Dr. Harrisson Ernest Denounces CNN’s Varreux Negotiations Report as Untrue

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Dr. Harrisson Ernest holds an envelope with de facto Prime Minister Ariel Henry. The envelope contained a proposal from Ernest’s Konstwi Lavi party to Henry for resolution of Haiti’s political crisis. Pierre Espérance lied that it contained “demands of the G9,” Ernest said.

The big scoop that CNN and its Haitian correspondent Étant Dupain released on the afternoon of Thu., Nov. 4 was a lie, according to Dupain’s principal source for the story, Dr. Harrisson Ernest, leader of the Konstwi Lavi (Construct Life) party.

The Haitian National Police (PNH), with new armored vehicles from the U.S. and Canada, retook the Varreux fuel terminal on Thu., Nov. 3 after a firefight with the “Revolutionary Forces of the G9 Family and Allies, Mess with One, You Mess with All” (FRG-9), an anti-crime federation of armed neighborhood committees whose spokesman is former policeman Jimmy “Barbecue” Cherizier.

But the next day, Dupain published a story on CNN.com reporting that the FRG-9’s retreat from its barricades blocking the fuel depot was the fruit of “two weeks of negotiation with Haitian gang leader Jimmy Cherizier to relinquish control of the Varreux terminal, according to Haitian politician Dr. Harrison [sic] Ernest, who said he spoke several times with Cherizier and met with the Haitian Prime Minister Ariel Henry.”

Dupain quoted Ernest as saying “I talked to Barbeque [sic] and told them to leave the terminal because the kids need to go back to school. And we urged the government to do their part to make sure there is fuel and the fuel need [sic] to reach the customer.”

Ernest denied that he ever told Dupain that he was a mediator or negotiator between the government of de facto Prime Minister Ariel Henry and the FRG-9

Dupain went on to quote Ernest as saying that his party was “playing the role of mediator between the government and the gang who blocked the gas terminal,” while adding that “[w]e’ve been working for two weeks with the government and the gangs to unblock the fuel.”

But a week later – Nov. 11 – on the airwaves of Radio Magik 9 100.9 FM and in a press conference, Ernest denied that he ever told Dupain that he was a mediator or negotiator between the government of de facto Prime Minister Ariel Henry and the FRG-9 and that he had even specifically requested that Dupain correct his story. According to Ernest, Dupain agreed to make the corrections, but never did.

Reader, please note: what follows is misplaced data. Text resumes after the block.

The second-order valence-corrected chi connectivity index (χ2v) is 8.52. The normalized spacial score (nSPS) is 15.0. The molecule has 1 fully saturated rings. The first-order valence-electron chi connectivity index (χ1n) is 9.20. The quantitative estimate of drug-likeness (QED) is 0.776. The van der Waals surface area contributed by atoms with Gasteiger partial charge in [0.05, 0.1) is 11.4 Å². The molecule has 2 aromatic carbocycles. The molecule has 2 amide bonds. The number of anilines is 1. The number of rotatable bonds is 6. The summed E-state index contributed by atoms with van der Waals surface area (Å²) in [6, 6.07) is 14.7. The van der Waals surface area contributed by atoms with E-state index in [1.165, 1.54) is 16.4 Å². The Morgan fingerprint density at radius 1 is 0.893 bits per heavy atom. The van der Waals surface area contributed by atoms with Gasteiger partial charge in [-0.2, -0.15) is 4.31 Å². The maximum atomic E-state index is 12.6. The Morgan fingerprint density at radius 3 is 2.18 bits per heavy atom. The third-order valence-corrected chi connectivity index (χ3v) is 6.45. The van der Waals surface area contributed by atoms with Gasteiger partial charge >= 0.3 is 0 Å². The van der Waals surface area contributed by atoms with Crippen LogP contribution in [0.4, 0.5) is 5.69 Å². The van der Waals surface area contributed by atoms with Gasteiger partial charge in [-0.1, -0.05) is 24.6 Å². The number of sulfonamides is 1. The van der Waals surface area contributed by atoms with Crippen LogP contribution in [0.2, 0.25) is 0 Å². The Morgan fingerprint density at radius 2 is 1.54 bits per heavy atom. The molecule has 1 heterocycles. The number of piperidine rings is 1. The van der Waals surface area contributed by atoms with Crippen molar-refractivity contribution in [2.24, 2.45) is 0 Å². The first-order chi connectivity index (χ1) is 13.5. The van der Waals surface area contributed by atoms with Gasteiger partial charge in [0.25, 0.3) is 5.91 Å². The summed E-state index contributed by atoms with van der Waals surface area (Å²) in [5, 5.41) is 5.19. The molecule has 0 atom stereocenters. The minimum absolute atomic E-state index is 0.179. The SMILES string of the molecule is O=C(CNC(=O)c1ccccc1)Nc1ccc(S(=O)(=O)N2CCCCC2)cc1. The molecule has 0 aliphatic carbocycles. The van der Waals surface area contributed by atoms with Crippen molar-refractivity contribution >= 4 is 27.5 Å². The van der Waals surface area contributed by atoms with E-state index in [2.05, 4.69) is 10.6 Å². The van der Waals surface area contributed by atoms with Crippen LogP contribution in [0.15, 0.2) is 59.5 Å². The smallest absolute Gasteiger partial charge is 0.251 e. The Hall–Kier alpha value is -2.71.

Ernest told Magik 9, Dupain “sent me the article to verify, and I said ‘No, you have three major errors.’ He said there was no problem, that he would rapidly correct them. Up until this moment that I am speaking to you [a week later], the article has never been corrected.”

In a press conference later that day, Ernest again made the point. “He [Dupain] asked what the government gave. I said go ask the government spokesman, because we never had any negotiations. He asked, what did the G9 ask for? I said that I’m not part of the G9, I didn’t do any negotiations. Go ask them that question.” He later added, that as far as he knew, “there never were negotiations between the government and the armed group.”

Ernest produced a time-stamped Whatsapp text record to prove his assertions.

Jean Junior Joseph, a special advisor to Henry also denied CNN’s assertions. “The Prime Minister met with [Ernest], but they did not engage in any negotiations with gangs on our behalf,” Joseph told Dupain.

In addition to disavowing the CNN report, Ernest denounced Pierre Espérance, head of the National Endowment for Democracy (NED)-funded Haitian National Network for the Defense of Human Rights (RNDDH), as lying about the contents of a manila envelope that Ernest held in a photo that he posed for with de facto Prime Minister Ariel Henry on Oct. 26 during a meeting at the Prime Minister’s office. In the envelope, Ernest explained, was a seven-page Konstwi Lavi proposal to the government entitled “Reflections and Responses to the conjunctural crisis of the Haitian Republic.” But Espérance “went on Magik 9 FM to say that in the envelope was the document that contained the demands of the G9,” Ernest said in his press conference.

Ernest went on to say that Espérance, after lying about the contents of the envelope, tried to discredit him with “character assassination” and then later held “a meeting for my physical assassination,” although Ernest did not present any concrete evidence to substantiate the charge.

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